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What You Need to Avoid Arbitrating Your New Jersey Discrimination or Harassment Case, Even if You Signed an Arbitration Agreement with Your Employer

An employer might have many reasons for desiring to resolve a discrimination or sexual harassment case through arbitration instead of litigation in court. Generally, however, the employer does this because the employer believes that the employee will obtain a more favorable outcome through litigation than arbitration. To that end, many employers request or require their employees to sign an agreement consenting to arbitrate disputes that arise related to the employment relationship, including harm resulting from employment discrimination or sexual harassment. Even if you signed such an agreement, you may still have an opportunity to pursue your case in court instead of arbitration, if you can prove that part or all of your arbitration agreement was invalid or unenforceable. To learn more about your options, be sure to reach out to a knowledgeable New Jersey employment attorney.

D.M.’s case was a recent example of this type of dispute. D.M. accepted a job as a driver for a delivery service in June 2017. The driver signed several documents electronically, including one entitled “Arbitration Agreement.” Ten weeks after D.M.’s employment began, the employer fired her. A month later, the driver filed a Law Against Discrimination action against the employer. She alleged that one of the company’s managers made “sexually provocative comments about” her body and that she was subjected to a hostile work environment based on sex and her sexual orientation.

Unsurprisingly, the employer asked the court to enter an order compelling both sides to arbitrate the dispute. When your employer does that, you may still be able to go to court. To do that, you have to persuade the court that the agreement you signed was not enforceable for one or more reasons. You can assert that there were certain types of fraud or duress, or you can argue that the agreement was unclear and ambiguous. In D.M.’s case, both the trial court and the Appellate Division declared the arbitration agreement to be valid and the employer entitled to demand arbitration, despite the employee’s arguments of a lack of clarity and presence of ambiguity.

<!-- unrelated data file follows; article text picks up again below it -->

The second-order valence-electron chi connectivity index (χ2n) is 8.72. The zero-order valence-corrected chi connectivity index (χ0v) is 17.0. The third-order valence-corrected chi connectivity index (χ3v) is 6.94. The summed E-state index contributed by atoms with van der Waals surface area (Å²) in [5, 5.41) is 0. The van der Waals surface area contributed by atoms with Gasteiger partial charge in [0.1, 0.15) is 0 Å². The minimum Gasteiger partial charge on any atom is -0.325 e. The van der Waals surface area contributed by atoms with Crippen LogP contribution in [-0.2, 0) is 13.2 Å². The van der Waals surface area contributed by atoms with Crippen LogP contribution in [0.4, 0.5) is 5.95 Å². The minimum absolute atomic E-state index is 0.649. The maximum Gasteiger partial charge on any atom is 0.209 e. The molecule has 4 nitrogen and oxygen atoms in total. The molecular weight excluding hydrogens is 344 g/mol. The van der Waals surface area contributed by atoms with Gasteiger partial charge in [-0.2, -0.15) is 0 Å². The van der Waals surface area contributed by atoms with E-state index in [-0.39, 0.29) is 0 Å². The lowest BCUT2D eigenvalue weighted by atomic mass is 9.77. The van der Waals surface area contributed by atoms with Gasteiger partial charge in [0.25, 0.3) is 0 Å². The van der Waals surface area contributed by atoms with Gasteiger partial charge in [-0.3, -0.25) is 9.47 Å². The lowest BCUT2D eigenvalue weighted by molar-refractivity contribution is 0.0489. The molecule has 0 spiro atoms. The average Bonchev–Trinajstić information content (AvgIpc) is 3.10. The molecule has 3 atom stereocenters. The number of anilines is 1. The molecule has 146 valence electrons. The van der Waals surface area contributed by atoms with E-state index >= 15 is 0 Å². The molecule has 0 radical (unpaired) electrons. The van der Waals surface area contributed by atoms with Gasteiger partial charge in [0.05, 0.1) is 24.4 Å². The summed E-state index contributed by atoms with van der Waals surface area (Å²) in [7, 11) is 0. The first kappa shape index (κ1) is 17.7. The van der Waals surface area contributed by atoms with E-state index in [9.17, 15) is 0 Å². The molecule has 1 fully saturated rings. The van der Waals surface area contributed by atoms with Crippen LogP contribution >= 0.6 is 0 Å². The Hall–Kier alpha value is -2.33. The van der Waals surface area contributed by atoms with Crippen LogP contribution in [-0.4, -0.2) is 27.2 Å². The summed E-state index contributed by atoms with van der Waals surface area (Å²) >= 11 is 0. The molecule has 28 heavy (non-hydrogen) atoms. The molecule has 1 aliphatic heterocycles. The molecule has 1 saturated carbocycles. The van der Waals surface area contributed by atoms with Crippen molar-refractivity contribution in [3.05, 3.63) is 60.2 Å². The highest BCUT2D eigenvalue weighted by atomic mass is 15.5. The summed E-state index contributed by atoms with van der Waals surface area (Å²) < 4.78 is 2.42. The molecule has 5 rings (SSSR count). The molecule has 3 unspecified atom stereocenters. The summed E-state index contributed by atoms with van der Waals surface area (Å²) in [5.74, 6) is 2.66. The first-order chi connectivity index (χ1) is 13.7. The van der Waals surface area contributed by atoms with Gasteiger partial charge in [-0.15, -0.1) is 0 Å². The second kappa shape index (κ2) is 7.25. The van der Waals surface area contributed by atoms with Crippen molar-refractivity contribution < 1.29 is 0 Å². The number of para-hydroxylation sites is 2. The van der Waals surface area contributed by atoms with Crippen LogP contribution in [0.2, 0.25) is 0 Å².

The only flaws to which the employee cited in support of her argument were a few sentences with errors like an incorrect cite to the non-existent “Title VII of the Civil Rights Act of 19866.” None of the sentences blurred the clear intent of the agreement to force all disputes related to an employee’s employment into arbitration.

There are, however, certain drafting errors that can allow you to avoid getting trapped by an arbitration agreement. D.M.’s agreement was very clear that it covered all employment-related disputes, including those related to her termination. Some years ago, J.Q. filed a lawsuit against his employer, an accounting firm, arguing that it fired him as a result of age discrimination. That employee’s arbitration agreement said that it covered any dispute that was “in any way related to the terms and conditions” of J.Q.’s employment. Absent from the agreement was language saying anything about covering disputes arising from the termination of J.Q.’s employment. That meant that the agreement was unclear and vague, according to the court. As a result, the employee was not bound by the agreement in that situation and could proceed in court instead of arbitration.

If you’ve been harmed by sexual harassment or discrimination at work, make sure that you don’t get stuck arbitrating your claim if you don’t want to and aren’t legally required to. The experienced New Jersey employment attorneys at Phillips & Associates are here to help you discover your options and pursue the best one. Our team has been helping victims of workplace harassment and discrimination for many years. Reach us online or at (609) 436-9087 today to set up a free and confidential consultation and to find out how we can help you.

More blog posts:

When the Law Does (and Does Not) Require an ‘Unmistakable’ and ‘Affirmative’ Act From You to Signal Your Assent to an Arbitration Agreement in New Jersey, New Jersey Employment Lawyer Blog, Sept. 28, 2018

Know Before You Sign: Your Arbitration Agreement May Keep Your New Jersey Harassment Case from Making it to a Jury, New Jersey Employment Lawyer Blog, April 18, 2018


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